Seizure / Paroxysmal Events

Key Conditions

Key conditions are the core conditions that the Paediatric Undergraduate and Clerkship Directors of Canada (PUPDOC) felt are essential for graduating medical students to know. The Key Conditions are neither a differential diagnosis nor a clinical approach. They highlight conditions that may be unique to paediatrics, that are essential, or that are common. Key Conditions can present in a number of ways – each is listed as under the most common Clinical Presentation.

Clinical Approach

Clinical approaches represent one of many methods to think through a clinical presentation, and narrow down a differential diagnosis. There are many conditions that can present with similar symptomatology. These presentations are not meant to contain an exhaustive list of differential diagnoses, but rather outline how to think through patient signs and symptoms, and understand some of the most common and important Paediatric conditions. There are many different ways to approach any clinical presentation, and these approaches are not meant to replace clinical judgement.


A 24 month boy is brought to medical attention following 3 episodes at home where he appeared to stare off into space, and then have a brief period of loss of consciousness


Lecture materials and small group cases are posted here for University of Calgary Cumming School of Medicine students. Access to these materials are password protected.


Small Groups

  • Seizure Small Group Course 5
  • Pediatric Neurology Small Group Course 6
  • Syncope Course 5


Lecture materials and small group cases are posted here for University of Calgary Cumming School of Medicine students. Access to these materials are password protected.


By the end of the Paediatric Clerkship, a medical student will be able to:

  1. Distinguish between seizures and paroxysmal events.
  2. Distinguish between simple febrile, complex febrile and non-febrile seizures.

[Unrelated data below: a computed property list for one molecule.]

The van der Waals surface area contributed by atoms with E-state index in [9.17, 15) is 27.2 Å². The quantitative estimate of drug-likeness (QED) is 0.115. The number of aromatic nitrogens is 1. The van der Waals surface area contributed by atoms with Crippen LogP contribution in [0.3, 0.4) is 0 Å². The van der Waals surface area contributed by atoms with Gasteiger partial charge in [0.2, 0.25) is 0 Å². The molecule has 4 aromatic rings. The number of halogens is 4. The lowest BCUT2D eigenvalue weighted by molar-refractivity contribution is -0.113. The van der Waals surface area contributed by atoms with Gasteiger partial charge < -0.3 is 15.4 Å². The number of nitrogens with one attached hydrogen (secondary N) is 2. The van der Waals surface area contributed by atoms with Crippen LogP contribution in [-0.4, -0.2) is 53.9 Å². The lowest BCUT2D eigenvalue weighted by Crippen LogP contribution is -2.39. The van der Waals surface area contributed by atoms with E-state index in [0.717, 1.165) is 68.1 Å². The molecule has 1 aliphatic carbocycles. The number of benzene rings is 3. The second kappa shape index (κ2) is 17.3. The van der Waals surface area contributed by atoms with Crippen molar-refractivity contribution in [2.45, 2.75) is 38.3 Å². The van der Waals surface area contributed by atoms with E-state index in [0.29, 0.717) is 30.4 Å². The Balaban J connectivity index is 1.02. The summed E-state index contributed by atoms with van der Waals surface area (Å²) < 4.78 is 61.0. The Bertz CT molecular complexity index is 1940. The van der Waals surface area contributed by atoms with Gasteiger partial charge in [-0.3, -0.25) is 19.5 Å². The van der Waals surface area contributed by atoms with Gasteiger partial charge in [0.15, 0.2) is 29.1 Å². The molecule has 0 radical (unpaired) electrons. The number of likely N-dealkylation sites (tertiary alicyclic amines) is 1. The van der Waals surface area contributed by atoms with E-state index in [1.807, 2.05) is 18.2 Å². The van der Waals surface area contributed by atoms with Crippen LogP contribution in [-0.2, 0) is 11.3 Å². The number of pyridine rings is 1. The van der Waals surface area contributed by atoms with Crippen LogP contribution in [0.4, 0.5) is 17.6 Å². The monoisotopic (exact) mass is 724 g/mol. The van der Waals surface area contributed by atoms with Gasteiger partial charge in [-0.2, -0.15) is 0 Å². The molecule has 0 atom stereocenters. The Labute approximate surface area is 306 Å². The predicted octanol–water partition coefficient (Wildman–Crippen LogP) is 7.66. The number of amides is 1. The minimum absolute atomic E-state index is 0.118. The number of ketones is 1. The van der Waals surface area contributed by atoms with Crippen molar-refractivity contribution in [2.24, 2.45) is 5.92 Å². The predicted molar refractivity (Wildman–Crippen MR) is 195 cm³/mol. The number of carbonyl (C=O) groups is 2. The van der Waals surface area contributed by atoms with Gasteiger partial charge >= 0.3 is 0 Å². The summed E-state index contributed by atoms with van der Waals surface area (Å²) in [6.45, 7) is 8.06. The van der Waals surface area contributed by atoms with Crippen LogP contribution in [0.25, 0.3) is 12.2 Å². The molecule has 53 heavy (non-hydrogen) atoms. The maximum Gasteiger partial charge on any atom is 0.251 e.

3. Distinguish between generalized and focal seizures.
  4. Recognize the clinical features and propose a management plan for patients with status epilepticus, arrhythmia, and syncope.
  5. Recognize the clinical features of Brief Resolved Unexplained Events and breath-holding spells.

Half Day Cases

  • A 15 month old child is with the baby sitter. The baby sitter took a toy away from her, at which time she started crying, then stopped and turned blue. She had 15 seconds where she lost consciousness. EMS was called and she is now in the emergency department.
  • A 2 year old has had vomiting, diarrhea and fever for 2 days. Today, the family witnessed a sudden event where his body stiffened up, and then he started having full body shaking. This lasted for 3 minutes. EMS brought the child to the Emergency Department. En route in the ambulance, another episode occurred. The child is now in the Emergency department


The following resources have been reviewed and collated by canuc-paeds. These resources are aimed to provide information at the level of the medical student. These include overviews of topics, clinical resources, and useful guidelines that contain relevant materials.


  • Pediatric Syncope: Cases from the Emergency Department. Fischer WJ et al. .
    Emergency Medicine Clinics of North America 2010; 28(3): 501-516.
  • Pediatric Seizures. Sidhu R et al. .
    Pediatrics in Review 2013; 34(8): 333–342..
  • Febrile Seizures. Guideline for the Neurodiagnostic Evaluation of the Child With a Simple Febrile Seizure.
    Pediatrics 2011; 127(2) 389–394.
  • Brief Resolved Unexplained Events (Formerly Apparent Life-Threatening Events) and Evaluation of Lower-Risk Infants. . Tieder JS et al. .
    American Academy of Pediatrics 2016; .
    Clinical Practice Guideline.
  • Emergency management of the paediatric patient with generalized convulsive status epilepticus.
    Canadian Paediatric Society Position Statement (2011) Very practical.


No videos.